Daisy Cooper

Daisy calls on government to fund leaseholders facing devastating bills

Daisy Cooper, the MP for St Albans, has called on the government and the new housing minister, Michael Gove, to make adequate funds available to compensate leaseholders now facing massive bills to make their properties safe after the Grenfell Tower disaster.

Addressing the Leaseholders Together Rally in Parliament Square on 16 September, she described the fire safety crisis suffered by leaseholders in Grenfell’s wake as “a national scandal of epic proportions”.

“Now the government is trying to walk away and wash its hands – we won’t let them. This is a mess of government making. It is a failure of regulation. It is a failure of enforcement, and it’s a failure to go after those people who are responsible,” Daisy told leaseholders at the protest rally.

“I got involved in the campaign because of my local residents. When they came to me more than 18 months ago, they were shocked because their service charge bills had gone from about a grand to about six grand. And that seemed a lot 18 months ago. Now they expecting bills between £150,000 and £200,000.

“And just like you, they are left to live in fire traps, with their mental health and their future plans in tatters.”

Daisy Cooper was joined at the rally by the Bishop of St Albans Alan Smith who has campaigned on this issue in the House of Lords and by St Albans leaseholder Alison Hills, a resident of Opus House in Charrington Place, which was identified with fire safety issues after Grenfell.

The day before, Alison gave evidence to a Commons committee scrutinising the building safety bill, which proposes giving all homeowners in high-rise buildings above 18 metres a greater say in the management of their building and, among other measures, up to 15 years to claim compensation for sub-standard construction work.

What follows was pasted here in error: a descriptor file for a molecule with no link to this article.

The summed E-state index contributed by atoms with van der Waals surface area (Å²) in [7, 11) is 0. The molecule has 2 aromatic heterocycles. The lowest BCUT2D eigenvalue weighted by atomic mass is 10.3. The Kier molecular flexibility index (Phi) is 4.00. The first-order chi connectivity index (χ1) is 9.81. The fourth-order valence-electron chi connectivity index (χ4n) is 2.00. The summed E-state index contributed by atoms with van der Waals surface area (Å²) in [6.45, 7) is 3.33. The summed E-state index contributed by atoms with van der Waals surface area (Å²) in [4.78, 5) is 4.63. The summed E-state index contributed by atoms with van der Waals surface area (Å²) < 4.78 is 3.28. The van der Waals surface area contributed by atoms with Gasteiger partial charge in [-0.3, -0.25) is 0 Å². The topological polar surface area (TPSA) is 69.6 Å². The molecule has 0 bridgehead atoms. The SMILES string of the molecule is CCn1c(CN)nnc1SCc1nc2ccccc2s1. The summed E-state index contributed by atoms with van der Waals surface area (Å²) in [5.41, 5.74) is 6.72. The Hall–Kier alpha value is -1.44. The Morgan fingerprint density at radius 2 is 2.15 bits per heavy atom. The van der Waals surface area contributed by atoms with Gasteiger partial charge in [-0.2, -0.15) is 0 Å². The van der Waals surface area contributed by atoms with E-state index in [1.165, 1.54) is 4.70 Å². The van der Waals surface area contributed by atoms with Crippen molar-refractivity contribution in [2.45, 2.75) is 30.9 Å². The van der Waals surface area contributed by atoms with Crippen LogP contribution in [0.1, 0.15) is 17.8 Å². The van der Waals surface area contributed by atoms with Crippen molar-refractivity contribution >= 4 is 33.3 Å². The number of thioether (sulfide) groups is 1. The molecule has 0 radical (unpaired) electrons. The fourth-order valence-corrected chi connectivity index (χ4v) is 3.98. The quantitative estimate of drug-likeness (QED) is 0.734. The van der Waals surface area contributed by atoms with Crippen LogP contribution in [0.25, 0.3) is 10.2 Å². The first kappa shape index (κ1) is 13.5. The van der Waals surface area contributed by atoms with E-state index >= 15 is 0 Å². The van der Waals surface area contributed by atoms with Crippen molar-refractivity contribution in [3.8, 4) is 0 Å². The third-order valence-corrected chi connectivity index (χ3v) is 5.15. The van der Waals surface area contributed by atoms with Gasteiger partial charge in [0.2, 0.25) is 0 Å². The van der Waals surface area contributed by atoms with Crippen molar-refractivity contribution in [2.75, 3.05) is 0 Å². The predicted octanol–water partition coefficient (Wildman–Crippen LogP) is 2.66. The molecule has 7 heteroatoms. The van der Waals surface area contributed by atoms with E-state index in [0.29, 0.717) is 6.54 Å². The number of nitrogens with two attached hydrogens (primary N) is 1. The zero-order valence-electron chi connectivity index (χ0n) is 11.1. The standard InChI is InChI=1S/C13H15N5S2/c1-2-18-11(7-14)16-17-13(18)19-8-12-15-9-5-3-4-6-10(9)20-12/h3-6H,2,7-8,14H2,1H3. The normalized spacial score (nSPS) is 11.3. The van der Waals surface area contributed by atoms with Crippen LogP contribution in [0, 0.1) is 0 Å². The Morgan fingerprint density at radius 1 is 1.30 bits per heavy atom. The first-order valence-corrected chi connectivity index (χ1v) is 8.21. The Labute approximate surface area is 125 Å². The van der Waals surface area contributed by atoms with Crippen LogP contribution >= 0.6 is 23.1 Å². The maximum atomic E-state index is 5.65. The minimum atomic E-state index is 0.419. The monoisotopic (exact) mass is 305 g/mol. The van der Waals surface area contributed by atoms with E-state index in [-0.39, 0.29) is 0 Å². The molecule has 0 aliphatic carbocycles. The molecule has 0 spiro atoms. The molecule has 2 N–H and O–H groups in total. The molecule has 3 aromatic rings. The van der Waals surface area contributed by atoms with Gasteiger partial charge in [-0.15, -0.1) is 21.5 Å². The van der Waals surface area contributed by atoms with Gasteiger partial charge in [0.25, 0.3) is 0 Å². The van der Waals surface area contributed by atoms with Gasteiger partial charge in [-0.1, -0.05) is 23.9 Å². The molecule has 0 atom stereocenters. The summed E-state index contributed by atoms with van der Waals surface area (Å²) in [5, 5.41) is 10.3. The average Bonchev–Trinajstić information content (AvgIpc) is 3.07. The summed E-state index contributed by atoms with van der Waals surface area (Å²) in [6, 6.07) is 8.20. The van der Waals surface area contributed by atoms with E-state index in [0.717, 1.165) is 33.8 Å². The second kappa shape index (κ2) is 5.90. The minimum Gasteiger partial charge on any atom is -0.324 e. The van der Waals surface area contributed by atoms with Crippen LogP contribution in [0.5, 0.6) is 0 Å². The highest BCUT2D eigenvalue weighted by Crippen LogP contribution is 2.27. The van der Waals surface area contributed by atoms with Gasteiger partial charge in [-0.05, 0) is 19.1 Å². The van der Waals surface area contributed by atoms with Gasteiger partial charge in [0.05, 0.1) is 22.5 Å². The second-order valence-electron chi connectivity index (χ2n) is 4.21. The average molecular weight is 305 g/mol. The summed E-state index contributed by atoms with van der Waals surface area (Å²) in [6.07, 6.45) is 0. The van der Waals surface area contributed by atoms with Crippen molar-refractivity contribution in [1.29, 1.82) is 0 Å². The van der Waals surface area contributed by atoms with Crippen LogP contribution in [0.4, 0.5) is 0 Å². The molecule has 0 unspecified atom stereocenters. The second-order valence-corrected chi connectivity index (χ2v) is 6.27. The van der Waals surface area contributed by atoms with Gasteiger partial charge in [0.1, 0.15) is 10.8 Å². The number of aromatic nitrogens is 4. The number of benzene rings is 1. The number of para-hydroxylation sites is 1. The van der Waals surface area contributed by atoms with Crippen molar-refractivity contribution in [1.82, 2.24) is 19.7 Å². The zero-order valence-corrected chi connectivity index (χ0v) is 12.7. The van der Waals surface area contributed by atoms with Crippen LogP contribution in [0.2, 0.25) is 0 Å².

“The building safety bill offers completely inadequate protection for leaseholders,” Alison told MPs, including Daisy Cooper, who is a committee member.

“Throughout the ping-pong process of the bill, leaseholders across the country were repeatedly informed that protection would be forthcoming in the bill, but it is clear that is not the case,” said Alison.

“Personally, I could be facing a bill of between £150,000 to £200,000 if funding is not forthcoming from either developers or the building safety fund. That could result in bankruptcy and the loss of my career as a solicitor, because my professional qualifications will be automatically revoked if I become bankrupt. I know there are a number of solicitors, accountants, and other professionals who are in the same situation.

“Leaseholders’ finances are being completely wiped out. It is completely unacceptable to put us under this level of financial risk and burden – in the middle of a pandemic as well, one might add, which only adds to the financial and mental health distress. There have already been reported suicides as a result of this crisis.”

Alison also spoke about the difficulties facing leaseholders in seeking redress from parties responsible for the fire safety crisis, such as developers and manufacturers.

“There are so many people involved here, but it is glaringly obvious that this bill contains no repercussions at all for those people. The only people who have been legally held to account are the innocent leaseholders. As I see it, the fundamental role of government is to protect victims and hold perpetrators to account, but this bill does the exact opposite of that, and it is unacceptable.”

As well as serving currently on the building safety bill committee, Daisy pressed for the financial interests of leaseholders to be protected in the first piece of post-Grenfell legislation, the Fire Safety Act, which received royal assent in April. 

Daisy Cooper commented:

“When the first piece of legislation came forward, I tabled for the first time the principle that no leaseholder should have to pay for these historic fire safety defects not of their making. I worked cross-party for 10 months to fight the government to get that principle into law, but they stopped us at the final hurdle.

“What the Tory government said then was that they would bring forward proposals in this second piece of legislation, but now we find they are missing from the building safety bill too.

“The government’s approach to the cladding and fire safety crisis has been an utter scandal, and that’s why I’ve put forward a 10-minute rule bill currently going through parliament calling for a public inquiry into the government’s catastrophic handling of the crisis.

“My message to Michael Gove in his new job as housing minister is – stump up the cash, make homes safe and go after those responsible.”